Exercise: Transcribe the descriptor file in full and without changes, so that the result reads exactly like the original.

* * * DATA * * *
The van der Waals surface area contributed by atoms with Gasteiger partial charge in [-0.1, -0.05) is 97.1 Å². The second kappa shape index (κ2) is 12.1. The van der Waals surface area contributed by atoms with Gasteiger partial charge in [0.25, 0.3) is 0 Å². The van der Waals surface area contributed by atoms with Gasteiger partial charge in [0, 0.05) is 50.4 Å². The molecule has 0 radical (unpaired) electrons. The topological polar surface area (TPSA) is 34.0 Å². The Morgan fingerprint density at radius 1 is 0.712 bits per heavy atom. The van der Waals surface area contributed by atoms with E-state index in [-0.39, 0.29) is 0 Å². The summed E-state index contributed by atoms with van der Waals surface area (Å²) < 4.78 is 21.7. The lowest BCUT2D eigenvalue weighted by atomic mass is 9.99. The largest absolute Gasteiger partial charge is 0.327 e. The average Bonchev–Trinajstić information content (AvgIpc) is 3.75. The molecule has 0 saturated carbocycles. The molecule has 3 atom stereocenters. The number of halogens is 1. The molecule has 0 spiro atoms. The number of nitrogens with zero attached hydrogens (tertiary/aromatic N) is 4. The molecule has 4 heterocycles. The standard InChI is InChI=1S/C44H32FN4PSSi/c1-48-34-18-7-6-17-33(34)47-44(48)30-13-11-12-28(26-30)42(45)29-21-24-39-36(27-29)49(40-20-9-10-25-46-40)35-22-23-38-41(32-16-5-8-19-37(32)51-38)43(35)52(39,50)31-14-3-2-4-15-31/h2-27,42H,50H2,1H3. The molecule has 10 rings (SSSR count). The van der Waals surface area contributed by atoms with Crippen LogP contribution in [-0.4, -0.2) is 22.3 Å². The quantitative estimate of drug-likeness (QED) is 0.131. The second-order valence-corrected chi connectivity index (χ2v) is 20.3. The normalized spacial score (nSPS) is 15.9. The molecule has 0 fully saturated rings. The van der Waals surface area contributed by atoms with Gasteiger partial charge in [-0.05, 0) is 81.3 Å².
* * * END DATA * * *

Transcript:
The van der Waals surface area contributed by atoms with Gasteiger partial charge in [-0.1, -0.05) is 97.1 Å². The second kappa shape index (κ2) is 12.1. The van der Waals surface area contributed by atoms with Gasteiger partial charge in [0.25, 0.3) is 0 Å². The van der Waals surface area contributed by atoms with Gasteiger partial charge in [0, 0.05) is 50.4 Å². The molecule has 0 radical (unpaired) electrons. The topological polar surface area (TPSA) is 34.0 Å². The Morgan fingerprint density at radius 1 is 0.712 bits per heavy atom. The van der Waals surface area contributed by atoms with E-state index in [-0.39, 0.29) is 0 Å². The summed E-state index contributed by atoms with van der Waals surface area (Å²) < 4.78 is 21.7. The lowest BCUT2D eigenvalue weighted by atomic mass is 9.99. The largest absolute Gasteiger partial charge is 0.327 e. The average Bonchev–Trinajstić information content (AvgIpc) is 3.75. The molecule has 0 saturated carbocycles. The molecule has 3 atom stereocenters. The number of halogens is 1. The molecule has 0 spiro atoms. The number of nitrogens with zero attached hydrogens (tertiary/aromatic N) is 4. The molecule has 4 heterocycles. The standard InChI is InChI=1S/C44H32FN4PSSi/c1-48-34-18-7-6-17-33(34)47-44(48)30-13-11-12-28(26-30)42(45)29-21-24-39-36(27-29)49(40-20-9-10-25-46-40)35-22-23-38-41(32-16-5-8-19-37(32)51-38)43(35)52(39,50)31-14-3-2-4-15-31/h2-27,42H,50H2,1H3. The molecule has 10 rings (SSSR count). The van der Waals surface area contributed by atoms with Crippen LogP contribution in [-0.4, -0.2) is 22.3 Å². The quantitative estimate of drug-likeness (QED) is 0.131. The second-order valence-corrected chi connectivity index (χ2v) is 20.3. The normalized spacial score (nSPS) is 15.9. The molecule has 0 fully saturated rings. The van der Waals surface area contributed by atoms with Gasteiger partial charge in [-0.05, 0) is 81.3 Å².